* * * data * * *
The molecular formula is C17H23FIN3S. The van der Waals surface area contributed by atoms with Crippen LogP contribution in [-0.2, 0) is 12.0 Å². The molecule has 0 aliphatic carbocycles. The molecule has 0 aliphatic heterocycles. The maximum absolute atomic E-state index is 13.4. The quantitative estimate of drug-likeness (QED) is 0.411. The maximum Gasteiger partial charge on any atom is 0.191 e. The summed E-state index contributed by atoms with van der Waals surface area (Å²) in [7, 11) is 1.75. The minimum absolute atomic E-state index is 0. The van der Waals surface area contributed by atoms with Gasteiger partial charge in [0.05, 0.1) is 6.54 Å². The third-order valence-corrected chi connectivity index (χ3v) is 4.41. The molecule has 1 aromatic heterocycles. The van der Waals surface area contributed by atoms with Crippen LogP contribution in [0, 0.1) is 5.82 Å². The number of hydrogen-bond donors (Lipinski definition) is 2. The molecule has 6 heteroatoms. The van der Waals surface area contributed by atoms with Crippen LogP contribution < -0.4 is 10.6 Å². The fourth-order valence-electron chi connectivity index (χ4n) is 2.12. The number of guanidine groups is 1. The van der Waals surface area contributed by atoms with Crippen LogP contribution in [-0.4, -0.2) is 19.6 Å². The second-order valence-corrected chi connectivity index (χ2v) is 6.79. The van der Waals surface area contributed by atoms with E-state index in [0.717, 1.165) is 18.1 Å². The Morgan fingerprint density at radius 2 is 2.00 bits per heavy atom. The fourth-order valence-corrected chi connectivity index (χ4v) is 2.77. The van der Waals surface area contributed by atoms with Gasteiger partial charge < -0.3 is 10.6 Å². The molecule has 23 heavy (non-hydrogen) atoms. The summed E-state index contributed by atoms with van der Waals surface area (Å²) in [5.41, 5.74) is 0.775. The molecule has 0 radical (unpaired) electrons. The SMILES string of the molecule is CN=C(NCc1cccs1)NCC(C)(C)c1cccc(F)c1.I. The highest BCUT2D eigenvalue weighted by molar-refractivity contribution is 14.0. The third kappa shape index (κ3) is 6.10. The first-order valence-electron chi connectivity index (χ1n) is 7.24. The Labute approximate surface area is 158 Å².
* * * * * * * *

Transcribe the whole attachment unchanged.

The molecular formula is C17H23FIN3S. The van der Waals surface area contributed by atoms with Crippen LogP contribution in [-0.2, 0) is 12.0 Å². The molecule has 0 aliphatic carbocycles. The molecule has 0 aliphatic heterocycles. The maximum absolute atomic E-state index is 13.4. The quantitative estimate of drug-likeness (QED) is 0.411. The maximum Gasteiger partial charge on any atom is 0.191 e. The summed E-state index contributed by atoms with van der Waals surface area (Å²) in [7, 11) is 1.75. The minimum absolute atomic E-state index is 0. The van der Waals surface area contributed by atoms with Gasteiger partial charge in [0.05, 0.1) is 6.54 Å². The third-order valence-corrected chi connectivity index (χ3v) is 4.41. The molecule has 1 aromatic heterocycles. The van der Waals surface area contributed by atoms with Crippen LogP contribution in [0, 0.1) is 5.82 Å². The number of hydrogen-bond donors (Lipinski definition) is 2. The molecule has 6 heteroatoms. The van der Waals surface area contributed by atoms with Crippen LogP contribution < -0.4 is 10.6 Å². The fourth-order valence-electron chi connectivity index (χ4n) is 2.12. The number of guanidine groups is 1. The van der Waals surface area contributed by atoms with Crippen LogP contribution in [-0.4, -0.2) is 19.6 Å². The second-order valence-corrected chi connectivity index (χ2v) is 6.79. The van der Waals surface area contributed by atoms with E-state index in [0.717, 1.165) is 18.1 Å². The Morgan fingerprint density at radius 2 is 2.00 bits per heavy atom. The fourth-order valence-corrected chi connectivity index (χ4v) is 2.77. The van der Waals surface area contributed by atoms with Gasteiger partial charge < -0.3 is 10.6 Å². The molecule has 23 heavy (non-hydrogen) atoms. The summed E-state index contributed by atoms with van der Waals surface area (Å²) in [5.41, 5.74) is 0.775. The molecule has 0 radical (unpaired) electrons. The SMILES string of the molecule is CN=C(NCc1cccs1)NCC(C)(C)c1cccc(F)c1.I. The highest BCUT2D eigenvalue weighted by molar-refractivity contribution is 14.0. The third kappa shape index (κ3) is 6.10. The first-order valence-electron chi connectivity index (χ1n) is 7.24. The Labute approximate surface area is 158 Å².